The Swiss company reported that group sales totalled CHF 4,087m (€2,764m) in 2008, which was a decrease of 1.1 per cent in Swiss francs compared to the previous year (the equivalent of an increase of 6.7 per cent in local currencies).
But despite adverse economic conditions it said that for its flavour division, sales in the mature markets of Europe and North America increased due to “a strong inflow of new wins”.
It reported that sales grew across all segments, but it was “led by double-digit growth in snacks and high single-digit growth in the savoury and dairy”.
Gilles Andrier, Givaudan CEO, said at an investors’ conference: “Snacks is a growth segment in the US so you have more projects there.
“We also see a lot of projects related to health and wellness. This is one of the key strategic pillars for Givaudan in terms of growth initiatives for flavours.
“We are also making very good progress on those different ingredients which deal with salt, sweeteners and so forth and our clients have been quite responsive in that.”
However, he indicated that beverages were not as strong as consumers consider some beverages “discretionary spending” in the current economic climate, particularly functional and sports drinks.
Flavour division sales were CHF 2,189m, (€1,480m) representing a growth of 5.8 per cent in local currencies and a decline of two per cent in Swiss francs.
EBITDA for flavours increased 6.4 per cent to CHF 417m (€282m) in 2008 from CHF 392m (€265m) in 2007. Operating income increased 10.8 per cent to CHF 226m (€152m) from CHF 204m (€138m).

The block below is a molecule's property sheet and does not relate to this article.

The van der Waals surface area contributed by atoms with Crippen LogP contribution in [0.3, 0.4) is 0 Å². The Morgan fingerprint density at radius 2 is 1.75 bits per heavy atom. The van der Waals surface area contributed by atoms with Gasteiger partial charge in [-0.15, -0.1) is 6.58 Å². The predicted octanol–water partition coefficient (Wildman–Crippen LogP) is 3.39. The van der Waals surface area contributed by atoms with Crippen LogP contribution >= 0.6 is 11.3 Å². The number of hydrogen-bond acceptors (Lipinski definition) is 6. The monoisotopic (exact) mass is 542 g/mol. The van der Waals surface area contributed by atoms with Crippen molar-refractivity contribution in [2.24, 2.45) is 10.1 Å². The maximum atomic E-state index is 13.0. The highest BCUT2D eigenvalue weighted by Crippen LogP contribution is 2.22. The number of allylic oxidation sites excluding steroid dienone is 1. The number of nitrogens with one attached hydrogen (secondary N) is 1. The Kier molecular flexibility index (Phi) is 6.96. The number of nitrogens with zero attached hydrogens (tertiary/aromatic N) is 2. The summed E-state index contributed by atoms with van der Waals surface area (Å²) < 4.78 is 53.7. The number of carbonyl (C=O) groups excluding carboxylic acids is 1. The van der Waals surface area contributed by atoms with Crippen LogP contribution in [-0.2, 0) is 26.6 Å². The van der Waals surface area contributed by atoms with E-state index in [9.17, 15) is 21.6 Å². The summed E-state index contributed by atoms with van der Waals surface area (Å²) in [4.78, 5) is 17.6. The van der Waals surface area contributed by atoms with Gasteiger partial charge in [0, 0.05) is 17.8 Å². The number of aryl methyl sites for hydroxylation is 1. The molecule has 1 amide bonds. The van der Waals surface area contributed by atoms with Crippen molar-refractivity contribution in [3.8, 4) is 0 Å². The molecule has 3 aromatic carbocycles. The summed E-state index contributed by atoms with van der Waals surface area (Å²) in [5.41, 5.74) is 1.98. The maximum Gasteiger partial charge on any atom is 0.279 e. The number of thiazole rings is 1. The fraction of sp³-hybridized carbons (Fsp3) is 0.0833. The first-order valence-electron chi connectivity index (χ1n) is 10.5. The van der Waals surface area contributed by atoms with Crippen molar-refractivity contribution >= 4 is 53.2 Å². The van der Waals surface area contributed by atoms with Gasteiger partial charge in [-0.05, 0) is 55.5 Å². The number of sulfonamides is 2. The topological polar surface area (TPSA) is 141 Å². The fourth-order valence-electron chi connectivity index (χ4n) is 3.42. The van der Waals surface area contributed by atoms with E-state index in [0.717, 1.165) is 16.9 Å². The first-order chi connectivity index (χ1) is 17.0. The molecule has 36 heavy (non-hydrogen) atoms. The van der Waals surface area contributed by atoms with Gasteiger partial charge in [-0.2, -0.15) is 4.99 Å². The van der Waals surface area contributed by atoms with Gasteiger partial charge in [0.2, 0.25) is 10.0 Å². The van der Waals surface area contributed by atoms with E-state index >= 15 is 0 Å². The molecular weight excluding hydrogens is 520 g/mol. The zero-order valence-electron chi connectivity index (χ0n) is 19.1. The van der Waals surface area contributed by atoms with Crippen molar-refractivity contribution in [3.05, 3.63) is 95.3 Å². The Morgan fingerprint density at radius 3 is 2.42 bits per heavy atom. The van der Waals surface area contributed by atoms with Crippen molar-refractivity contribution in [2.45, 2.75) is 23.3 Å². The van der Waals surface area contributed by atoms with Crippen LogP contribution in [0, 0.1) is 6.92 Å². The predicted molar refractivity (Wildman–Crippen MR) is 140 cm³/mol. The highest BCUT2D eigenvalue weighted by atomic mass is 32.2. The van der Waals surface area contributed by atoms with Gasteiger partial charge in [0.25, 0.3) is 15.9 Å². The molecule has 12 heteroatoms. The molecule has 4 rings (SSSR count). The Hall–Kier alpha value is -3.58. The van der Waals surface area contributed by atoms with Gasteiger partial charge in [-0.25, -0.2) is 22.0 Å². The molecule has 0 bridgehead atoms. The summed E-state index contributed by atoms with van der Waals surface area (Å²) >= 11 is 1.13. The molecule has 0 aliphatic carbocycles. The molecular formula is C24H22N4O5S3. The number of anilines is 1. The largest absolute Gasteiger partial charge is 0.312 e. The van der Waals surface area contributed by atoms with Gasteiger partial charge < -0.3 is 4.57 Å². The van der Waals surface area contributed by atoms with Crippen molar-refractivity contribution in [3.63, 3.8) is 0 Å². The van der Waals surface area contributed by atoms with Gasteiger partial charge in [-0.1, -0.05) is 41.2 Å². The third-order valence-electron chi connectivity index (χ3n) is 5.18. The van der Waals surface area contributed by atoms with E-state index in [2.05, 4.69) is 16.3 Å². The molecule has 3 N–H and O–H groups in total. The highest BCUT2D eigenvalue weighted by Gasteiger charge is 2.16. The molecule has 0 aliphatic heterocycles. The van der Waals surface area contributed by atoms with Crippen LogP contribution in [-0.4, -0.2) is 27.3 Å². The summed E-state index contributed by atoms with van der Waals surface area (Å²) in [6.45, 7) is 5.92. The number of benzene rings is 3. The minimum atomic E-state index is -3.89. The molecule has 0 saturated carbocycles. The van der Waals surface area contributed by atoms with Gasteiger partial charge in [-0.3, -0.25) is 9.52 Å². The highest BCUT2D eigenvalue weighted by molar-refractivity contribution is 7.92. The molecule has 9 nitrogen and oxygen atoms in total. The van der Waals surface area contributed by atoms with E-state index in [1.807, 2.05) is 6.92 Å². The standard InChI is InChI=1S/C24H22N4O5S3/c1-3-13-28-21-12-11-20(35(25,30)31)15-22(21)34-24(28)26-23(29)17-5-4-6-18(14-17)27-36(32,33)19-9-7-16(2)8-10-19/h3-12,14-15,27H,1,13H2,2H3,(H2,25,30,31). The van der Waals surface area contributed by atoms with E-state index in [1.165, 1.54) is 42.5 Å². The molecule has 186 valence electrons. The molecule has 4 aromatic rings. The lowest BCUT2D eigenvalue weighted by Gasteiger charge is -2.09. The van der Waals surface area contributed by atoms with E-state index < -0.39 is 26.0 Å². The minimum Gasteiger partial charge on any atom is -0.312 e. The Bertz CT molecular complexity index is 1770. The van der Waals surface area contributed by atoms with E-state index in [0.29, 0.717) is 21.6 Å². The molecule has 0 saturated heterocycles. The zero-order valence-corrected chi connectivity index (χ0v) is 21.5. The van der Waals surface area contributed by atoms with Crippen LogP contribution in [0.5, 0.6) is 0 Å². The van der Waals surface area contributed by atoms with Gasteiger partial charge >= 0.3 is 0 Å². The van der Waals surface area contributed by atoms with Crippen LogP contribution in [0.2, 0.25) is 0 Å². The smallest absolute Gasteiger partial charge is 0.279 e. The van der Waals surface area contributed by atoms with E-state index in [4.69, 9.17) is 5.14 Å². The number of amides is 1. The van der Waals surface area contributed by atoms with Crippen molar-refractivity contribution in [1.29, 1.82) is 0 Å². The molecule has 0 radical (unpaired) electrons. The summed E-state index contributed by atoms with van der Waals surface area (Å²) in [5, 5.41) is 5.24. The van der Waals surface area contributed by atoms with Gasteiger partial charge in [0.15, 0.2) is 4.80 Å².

Activities in 2008 included investment in its TasteSolutions for salt reduction, sweetness enhancement and bitterness masking continued, with the introduction of new flavour systems.
Givaudan said this resulted in double-digit sales growth in the strategic area of Health and Wellness applications.
Overall Givaudan reported EBITDA (Earnings before Interest, Tax, Depreciation and Amortisation) increased 12.5 per cent to CHF 765m (€517m) in 2008, from CHF 680m (€460m) in 2007. Operating income increased 17.7 per cent to CHF 379m (€256m) from CHF 322m (€218m) last year.
Givaudan’s gross profit margin fell from 47.1 per cent to 45.6 percent which it said was a result of “exceptional increases in raw material, energy and transportation costs”.
However, Gilles Andrier said: “Integration savings, a tight cost control and overall efficiency improvements largely compensated for the decline of our gross profit margin.”
He highlighted how the company’s portfolio rationalisation strategy in 2008 allowed it to focus on its core businesses, close factories and improve profitability.
On the flavour side, this included the closures of production sites in the USA, Japan, Mexico, Australia and Brazil.
Meanwhile Givaudan’s acquisition of Quest in March 2007 for CHF 2.8bn (€1.9bn) continued to have an impact on its balance sheet.
However, Andreir said that it was able to integrate Quest in a rapid way, increasing Givaudan’s size substantially and its strategic fit, “making us confident that we can outgrow the market”.